clock menu more-arrow no yes mobile

Filed under:

Sor Rungvisai vs Gonzalez II: Fight preview and matchup

The super flyweight division is on display in a big HBO triple-header on Saturday night.

Srisaket Sor Rungvisai

Roman  Gonzalez vs Srisaket Sor Rungvisai Photo by Al Bello/Getty Images

Record: 43-4-1 (39 KO) ... Streak: W16 ... Last 5: 5-0 ... Last 10: 10-0 ... Stance: Southpaw ... Height/Reach: 5'3" / 63½" ... Age: 30

Thoughts: There was nothing very pretty about Srisaket’s win over Roman Gonzalez on March 18, but he got the job done, at least according to two of three judges in the majority decision verdict.

He dropped Gonzalez in the first round, headbutted him bloody, and all but refused to give an inch over the course of what was a very good fight, something somewhat shrouded in the shock and controversy of the decision.

Can he do it again? His sheer physicality and power give him a good chance to repeat, as those factors were problematic for Gonzalez the first time around. That said, I’ve thought the first fight may have been wrongly scored on the blood on Gonzalez, which was caused by fouls, though I only had it 7-5 in Chocolatito’s favor, anyway.

Roman Gonzalez

Roman  Gonzalez vs Srisaket Sor Rungvisai Photo by Al Bello/Getty Images

Record: 46-1 (38 KO) ... Streak: L1 ... Last 5: 4-1 ... Last 10: 9-1 ... Stance: Orthodox ... Height/Reach: 5'3" / 64" ... Age: 30

Thoughts: For many, it was tough to see Nicaragua’s “Chocolatito,” revered by most at the time as the best pound-for-pound fighter in the sport, take his first loss controversially. But I said at the time and still believe it was hardly a “robbery,” a narrow, hard-fought bout that Gonzalez wound up on the losing end of, and now he looks to get his revenge.

I thought early on in their first fight, or maybe halfway through or so, that Gonzalez had reached his limit at 115 pounds. He’d had a somewhat tough time with Carlos Cuadras at the weight last September, and then in March, Sor Rungvisai’s ability to deal with Gonzalez’s power and press on gave him problems — as did, of course, the repeated headbutts from the Thai challenger, but that’s life, I guess.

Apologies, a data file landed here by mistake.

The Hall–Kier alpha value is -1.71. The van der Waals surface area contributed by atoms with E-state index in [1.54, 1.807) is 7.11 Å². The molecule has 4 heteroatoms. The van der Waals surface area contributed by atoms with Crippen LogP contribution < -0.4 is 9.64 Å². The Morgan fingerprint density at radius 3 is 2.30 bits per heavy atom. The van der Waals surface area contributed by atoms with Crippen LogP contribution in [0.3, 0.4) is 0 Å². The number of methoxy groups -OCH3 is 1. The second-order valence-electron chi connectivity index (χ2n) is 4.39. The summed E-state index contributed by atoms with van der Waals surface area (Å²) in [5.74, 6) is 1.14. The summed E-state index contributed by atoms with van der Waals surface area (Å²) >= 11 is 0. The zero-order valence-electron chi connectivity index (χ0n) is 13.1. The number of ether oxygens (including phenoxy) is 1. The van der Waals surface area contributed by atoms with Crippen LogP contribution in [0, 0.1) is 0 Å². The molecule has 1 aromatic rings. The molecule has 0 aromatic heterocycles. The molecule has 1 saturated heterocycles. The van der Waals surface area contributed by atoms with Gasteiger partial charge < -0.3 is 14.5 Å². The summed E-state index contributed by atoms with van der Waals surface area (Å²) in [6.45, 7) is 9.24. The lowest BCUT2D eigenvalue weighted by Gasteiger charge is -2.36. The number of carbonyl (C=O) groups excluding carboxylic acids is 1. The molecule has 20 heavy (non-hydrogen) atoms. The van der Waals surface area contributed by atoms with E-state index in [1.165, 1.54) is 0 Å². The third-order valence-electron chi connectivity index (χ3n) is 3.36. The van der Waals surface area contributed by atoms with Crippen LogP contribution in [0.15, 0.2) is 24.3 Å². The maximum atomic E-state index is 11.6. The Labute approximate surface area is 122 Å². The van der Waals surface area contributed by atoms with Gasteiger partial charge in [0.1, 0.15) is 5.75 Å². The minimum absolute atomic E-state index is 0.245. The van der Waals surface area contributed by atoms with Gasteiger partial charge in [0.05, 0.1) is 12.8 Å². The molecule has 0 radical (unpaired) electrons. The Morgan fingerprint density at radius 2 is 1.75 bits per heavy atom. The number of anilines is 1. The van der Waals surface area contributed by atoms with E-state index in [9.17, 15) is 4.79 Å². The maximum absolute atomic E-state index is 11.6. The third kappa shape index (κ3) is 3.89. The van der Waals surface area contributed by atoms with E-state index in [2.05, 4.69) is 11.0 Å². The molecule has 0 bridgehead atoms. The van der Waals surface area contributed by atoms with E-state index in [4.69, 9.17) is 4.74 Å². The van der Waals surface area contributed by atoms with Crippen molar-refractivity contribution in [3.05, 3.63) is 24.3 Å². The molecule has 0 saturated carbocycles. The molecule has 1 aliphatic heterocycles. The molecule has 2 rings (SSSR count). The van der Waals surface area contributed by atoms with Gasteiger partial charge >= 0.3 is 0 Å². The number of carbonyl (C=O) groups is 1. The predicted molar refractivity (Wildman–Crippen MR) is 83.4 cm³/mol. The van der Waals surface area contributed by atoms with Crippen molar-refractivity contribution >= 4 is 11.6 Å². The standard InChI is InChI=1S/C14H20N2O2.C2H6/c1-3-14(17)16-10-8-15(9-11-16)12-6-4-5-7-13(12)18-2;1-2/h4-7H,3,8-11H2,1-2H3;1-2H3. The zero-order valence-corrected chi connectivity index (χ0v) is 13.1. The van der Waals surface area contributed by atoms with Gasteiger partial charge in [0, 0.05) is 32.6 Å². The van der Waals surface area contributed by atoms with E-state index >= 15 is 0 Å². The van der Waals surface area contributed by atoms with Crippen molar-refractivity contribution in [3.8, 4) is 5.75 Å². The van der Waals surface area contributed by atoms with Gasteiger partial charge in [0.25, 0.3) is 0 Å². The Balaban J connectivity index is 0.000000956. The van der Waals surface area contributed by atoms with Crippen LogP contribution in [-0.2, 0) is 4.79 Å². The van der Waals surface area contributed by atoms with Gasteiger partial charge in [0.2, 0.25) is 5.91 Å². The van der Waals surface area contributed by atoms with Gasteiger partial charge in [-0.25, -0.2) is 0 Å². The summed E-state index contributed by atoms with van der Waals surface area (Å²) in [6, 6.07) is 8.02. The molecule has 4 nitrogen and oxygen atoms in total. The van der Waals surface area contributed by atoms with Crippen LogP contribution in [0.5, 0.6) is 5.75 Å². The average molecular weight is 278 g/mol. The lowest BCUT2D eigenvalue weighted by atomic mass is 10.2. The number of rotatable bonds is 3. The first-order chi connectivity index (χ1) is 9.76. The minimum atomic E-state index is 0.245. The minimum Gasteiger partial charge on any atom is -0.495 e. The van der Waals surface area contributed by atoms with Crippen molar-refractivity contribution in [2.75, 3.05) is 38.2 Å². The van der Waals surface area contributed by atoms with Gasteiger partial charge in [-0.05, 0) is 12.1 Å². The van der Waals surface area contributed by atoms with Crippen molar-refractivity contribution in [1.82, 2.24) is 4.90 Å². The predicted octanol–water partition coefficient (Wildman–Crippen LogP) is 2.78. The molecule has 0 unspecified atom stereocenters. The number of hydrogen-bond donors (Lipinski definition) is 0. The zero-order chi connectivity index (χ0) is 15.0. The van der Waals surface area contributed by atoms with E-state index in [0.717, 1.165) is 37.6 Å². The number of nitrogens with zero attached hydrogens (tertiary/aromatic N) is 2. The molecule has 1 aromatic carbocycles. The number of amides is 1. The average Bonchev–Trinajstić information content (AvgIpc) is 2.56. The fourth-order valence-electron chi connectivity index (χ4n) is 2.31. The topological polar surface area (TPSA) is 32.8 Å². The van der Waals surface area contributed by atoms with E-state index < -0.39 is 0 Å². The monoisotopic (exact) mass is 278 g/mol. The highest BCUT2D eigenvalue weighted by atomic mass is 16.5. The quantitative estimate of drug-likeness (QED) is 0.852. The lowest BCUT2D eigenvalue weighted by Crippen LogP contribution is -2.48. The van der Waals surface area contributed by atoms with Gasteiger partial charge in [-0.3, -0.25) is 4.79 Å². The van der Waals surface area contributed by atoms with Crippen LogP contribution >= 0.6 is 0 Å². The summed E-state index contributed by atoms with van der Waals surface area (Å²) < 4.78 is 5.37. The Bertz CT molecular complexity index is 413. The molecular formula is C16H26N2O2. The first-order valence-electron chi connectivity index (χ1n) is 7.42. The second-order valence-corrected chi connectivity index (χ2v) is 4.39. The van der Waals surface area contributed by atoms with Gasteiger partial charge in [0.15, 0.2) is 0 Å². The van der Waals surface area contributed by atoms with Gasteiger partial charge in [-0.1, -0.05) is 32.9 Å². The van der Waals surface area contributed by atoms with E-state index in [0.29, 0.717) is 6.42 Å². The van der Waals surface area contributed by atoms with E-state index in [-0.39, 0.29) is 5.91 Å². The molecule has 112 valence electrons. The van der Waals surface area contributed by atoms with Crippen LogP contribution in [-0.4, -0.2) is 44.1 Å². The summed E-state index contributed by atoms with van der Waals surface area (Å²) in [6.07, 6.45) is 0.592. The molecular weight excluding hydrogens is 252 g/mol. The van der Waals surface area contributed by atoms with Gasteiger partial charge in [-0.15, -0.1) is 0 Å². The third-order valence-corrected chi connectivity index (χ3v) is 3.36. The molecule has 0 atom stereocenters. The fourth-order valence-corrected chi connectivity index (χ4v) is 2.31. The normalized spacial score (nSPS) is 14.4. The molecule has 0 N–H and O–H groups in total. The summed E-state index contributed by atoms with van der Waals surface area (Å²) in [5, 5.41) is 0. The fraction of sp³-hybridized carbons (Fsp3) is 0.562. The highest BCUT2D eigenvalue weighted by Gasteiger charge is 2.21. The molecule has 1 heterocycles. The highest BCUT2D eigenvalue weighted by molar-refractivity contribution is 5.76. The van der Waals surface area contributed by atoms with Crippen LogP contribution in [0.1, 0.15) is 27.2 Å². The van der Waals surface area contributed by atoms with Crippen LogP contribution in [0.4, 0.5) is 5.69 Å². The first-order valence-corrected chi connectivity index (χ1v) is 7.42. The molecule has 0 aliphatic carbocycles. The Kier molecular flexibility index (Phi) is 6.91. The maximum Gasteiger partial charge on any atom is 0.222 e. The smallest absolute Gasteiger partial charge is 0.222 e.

Gonzalez remains a pound-for-pound guy for many, because a majority seemingly believe he won the first fight, and that his accomplishments at 105, 108, 112, and 115 still mean a lot. But for a fighter his size, who has fought up in weight over his career, he is getting a little old, and I did think it was very clear 115 is his cap. Maybe Srisaket is just the wrong opponent for him?

Matchup Grade: A-. What more can you really ask? Gonzalez got the short end the first time in a terrific fight, now he looks to reclaim his title in the well-deserved rematch. They lit it up the first time around, and given that this fight is at the mildly magical StubHub Center, no less should be expected the second time.

Undercard

  • Naoya Inoue vs Antonio Nieves: Many American fans will get their first look at Japan’s Inoue (13-0, 11 KO), the WBO super flyweight titleholder, and the man who was Gonzalez’s desired target before the upset loss in March. Inoue, 24, is younger and bigger than the two main eventers, a little taller and with more reach, punching power and boxing skill, and has won world titles at 108 and 115. He moved up to super flyweight in 2015 with a stunning KO-2 win over Omar Narvaez, and has defended his title successfully on five occasions. Nieves (17-1-2, 9 KO) might not be much of a challenge. The 30-year-old from Cleveland lost his last fight to Nikolai Potapov in Detroit in March, but the majority felt he deserved the nod in that one, and that he was given a raw deal in a split decision defeat. Still, nothing about his performance that night really suggested he’s much of a threat to Inoue, given Inoue’s record to date. Matchup Grade: D+. It’s great to have Inoue in the States and on HBO, but I’m not confusing this for a good matchup on paper, either. It’s a showcase to bring him to a new audience. Even if you think Nieves deserved the win over Potapov, that doesn’t make him a serious contender.
  • Carlos Cuadras vs Juan Francisco Estrada: Cuadras (36-1-1, 27 KO) remains a strong contender in the division after a loss to Gonzalez last year, but he didn’t exactly blow the doors off when he beat David Carmona in March, either, escaping with a pretty unimpressive 10-round decision. Maybe he just wasn’t up for that fight, but he needs to be for this one, because Estrada (35-2, 25 KO) is the real deal, a former titleholder at flyweight who has moved up in weight to chase bigger fights. The winner of this one is in line for a shot at the winner of the main event, as this is a WBC eliminator. Estrada hasn’t lost since 2012, when he dropped a decision to Gonzalez himself, and in his next fight, he won the WBO flyweight belt from Brian Viloria, going on a strong run ever since. Depending on how hip you want to be, you might argue this as the best matchup on the show, but Cuadras’ showing in March gives me some pause. If he fights here as he did there, Estrada will blow him out. Matchup Grade: B+